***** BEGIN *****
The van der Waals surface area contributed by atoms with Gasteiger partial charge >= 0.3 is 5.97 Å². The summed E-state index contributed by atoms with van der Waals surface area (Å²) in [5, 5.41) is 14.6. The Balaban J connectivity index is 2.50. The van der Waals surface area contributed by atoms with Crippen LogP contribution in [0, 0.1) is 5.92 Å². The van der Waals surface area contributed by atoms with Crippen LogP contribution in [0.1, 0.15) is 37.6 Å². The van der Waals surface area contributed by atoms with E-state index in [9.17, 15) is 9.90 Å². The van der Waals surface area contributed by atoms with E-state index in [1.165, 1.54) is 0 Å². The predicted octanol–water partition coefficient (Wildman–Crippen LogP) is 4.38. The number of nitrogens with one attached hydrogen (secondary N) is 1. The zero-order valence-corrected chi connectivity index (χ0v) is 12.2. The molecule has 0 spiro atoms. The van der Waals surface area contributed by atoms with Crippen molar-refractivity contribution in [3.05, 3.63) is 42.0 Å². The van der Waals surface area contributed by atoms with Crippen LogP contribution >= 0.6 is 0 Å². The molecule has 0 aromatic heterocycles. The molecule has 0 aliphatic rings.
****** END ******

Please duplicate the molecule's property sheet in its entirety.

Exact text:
The van der Waals surface area contributed by atoms with Gasteiger partial charge >= 0.3 is 5.97 Å². The summed E-state index contributed by atoms with van der Waals surface area (Å²) in [5, 5.41) is 14.6. The Balaban J connectivity index is 2.50. The van der Waals surface area contributed by atoms with Crippen LogP contribution in [0, 0.1) is 5.92 Å². The van der Waals surface area contributed by atoms with Crippen LogP contribution in [0.1, 0.15) is 37.6 Å². The van der Waals surface area contributed by atoms with E-state index in [9.17, 15) is 9.90 Å². The van der Waals surface area contributed by atoms with E-state index in [1.165, 1.54) is 0 Å². The predicted octanol–water partition coefficient (Wildman–Crippen LogP) is 4.38. The number of nitrogens with one attached hydrogen (secondary N) is 1. The zero-order valence-corrected chi connectivity index (χ0v) is 12.2. The molecule has 0 spiro atoms. The van der Waals surface area contributed by atoms with Crippen molar-refractivity contribution in [3.05, 3.63) is 42.0 Å². The van der Waals surface area contributed by atoms with Crippen LogP contribution >= 0.6 is 0 Å². The molecule has 0 aromatic heterocycles. The molecule has 0 aliphatic rings.